Beginning his mature still-life paintings in 1961, Wayne Thiebaud forged his signature celebrations of common American food. His single and multiple groupings of pies, layer cakes, hot dogs, hamburgers, ice cream cones and candy, first shown in his hometown of San Francisco, earned him the moniker of "the hungriest artist in California." The paintings had far greater acclaim in New York where they were shown at Allan Stone Gallery in the spring of 1962. Among the rave critical reviews, Max Kozloff declared Thiebaud as "the poet laureate of the coffee break, or the truck driver's dream" (M. Kozloff cited J. Coplans, Wayne Thiebaud, exh. cat., Pasadena Art Musuem, 1968, p. 8). Executed in the year after his successful entry into the art world, 7 Candied Apples (1963) is an exquisite work that depicts one of Thiebaud's oft-repeated motifs in his unique style. This work captures the artist on the upswing of his creative prowess and fame.
While his artistic "arrival" coincided with Pop Art's emergence Thiebaud has forever distanced himself from the movement. Rather than satirizing consumer society, mass production and advertising, his work relates to an honest appreciation for the American experience. Stating, "[My subject matter] was a genuine sort of experience that came out of my life, particularly the American world in which I was privileged to be. It just seemed to be the most genuine thing which I had done," Thiebaud has been far more comfortable being called a "realistic painter" (W. Thiebaud cited in S. A. Nash, Wayne Thiebaud: A Paintings Retrospective, San Francisco, 2000, p. 18). 7 Candied Apples taps into the nostalgia of every American's childhood.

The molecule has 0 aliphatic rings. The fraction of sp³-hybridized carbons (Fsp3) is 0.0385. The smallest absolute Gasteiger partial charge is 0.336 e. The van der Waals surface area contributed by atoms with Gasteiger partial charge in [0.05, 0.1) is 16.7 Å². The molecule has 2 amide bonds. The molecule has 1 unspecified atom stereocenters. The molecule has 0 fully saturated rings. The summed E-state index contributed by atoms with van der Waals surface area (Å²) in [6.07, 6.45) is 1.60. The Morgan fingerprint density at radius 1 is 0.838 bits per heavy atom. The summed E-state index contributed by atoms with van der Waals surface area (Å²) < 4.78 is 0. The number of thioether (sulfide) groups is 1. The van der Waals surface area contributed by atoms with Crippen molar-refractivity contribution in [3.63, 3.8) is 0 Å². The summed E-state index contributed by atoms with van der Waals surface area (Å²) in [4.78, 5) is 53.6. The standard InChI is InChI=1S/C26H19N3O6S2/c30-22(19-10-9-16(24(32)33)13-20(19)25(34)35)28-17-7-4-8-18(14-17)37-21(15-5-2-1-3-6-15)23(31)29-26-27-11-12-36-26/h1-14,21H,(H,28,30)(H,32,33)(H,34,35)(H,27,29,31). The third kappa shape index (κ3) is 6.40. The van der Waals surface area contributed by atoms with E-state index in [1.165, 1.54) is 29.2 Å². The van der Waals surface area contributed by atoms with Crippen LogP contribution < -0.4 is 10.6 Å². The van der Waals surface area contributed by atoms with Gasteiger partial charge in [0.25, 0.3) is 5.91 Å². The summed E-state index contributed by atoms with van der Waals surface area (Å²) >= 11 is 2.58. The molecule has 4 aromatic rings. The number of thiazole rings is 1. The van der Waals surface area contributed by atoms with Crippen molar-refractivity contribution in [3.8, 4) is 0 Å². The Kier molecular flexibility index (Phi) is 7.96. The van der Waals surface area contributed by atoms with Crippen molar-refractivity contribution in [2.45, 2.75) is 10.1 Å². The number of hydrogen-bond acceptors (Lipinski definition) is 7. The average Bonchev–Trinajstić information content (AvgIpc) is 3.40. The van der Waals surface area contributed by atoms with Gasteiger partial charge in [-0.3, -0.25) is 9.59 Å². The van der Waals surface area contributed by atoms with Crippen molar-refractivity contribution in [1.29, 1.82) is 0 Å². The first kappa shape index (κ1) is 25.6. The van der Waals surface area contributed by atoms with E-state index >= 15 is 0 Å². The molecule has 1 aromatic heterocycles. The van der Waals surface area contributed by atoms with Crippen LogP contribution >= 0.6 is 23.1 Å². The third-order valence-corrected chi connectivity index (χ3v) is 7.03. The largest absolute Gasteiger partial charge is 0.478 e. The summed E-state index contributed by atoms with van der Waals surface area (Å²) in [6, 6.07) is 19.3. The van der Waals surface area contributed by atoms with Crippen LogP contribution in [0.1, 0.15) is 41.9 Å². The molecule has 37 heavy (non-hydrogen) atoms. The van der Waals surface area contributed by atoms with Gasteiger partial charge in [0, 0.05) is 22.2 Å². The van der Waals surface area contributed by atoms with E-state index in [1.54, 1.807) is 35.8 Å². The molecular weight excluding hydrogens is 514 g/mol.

Thiebaud executed the edible icons of the vernacular American experience with his singular paint handling--the rich, smooth dragging of paint across a surface or around a shape in a way that proclaimed both the lusciousness of oil paint and often transformed itself into the very object being depicted, in what he called "object transference". 7 Candied Apples evinces the artist's rapid alla prima technique and an expert manipulation of dense, buttery pigment with a heavily loaded brush. The impastoed surface speaks of the elegant bravura of Old Master brushwork but is built up to such an extent that it begins to suggest the material presence of the objects themselves rather than a merely adept illusion of them. The consummate confectioner, he has stated, "I like to see what happens when the relationship between paint and subject matter comes as close as I can get it--white, gooey, shiny, sticky oil paint [spread] on top of a painted cake to "become" frosting. It is playing with reality - making an illusion which grows out of an exploration of the properties of materials" (W. Thiebaud cited in D. Wheeler, Art Since Mid-Century: 1945 to the Present, New York, 1991, p. 155). In mimicking the exaggerated succulence of mass-produced foods, Thiebaud evoked the kind of abundance particular to Post-War American life.
Centered and cropped without the distracting details of a backdrop, 7 Candied Apples isolates the eponymous apples, focusing all attention on them. The viewer luxuriates in their visual and tactile pleasures, their Pop-like seriality and their simultaneously Minimalist progression-like composition. Thiebaud had long admired the still-life paintings of Giorgio Morandi for their ability to provoke contemplative quiet and a palpable sense of protracted looking and for their delicate varied effects achieved through seemingly minimal means. Fixating solely on the apples enabled the artist the prolonged exploration of structure, color and texture.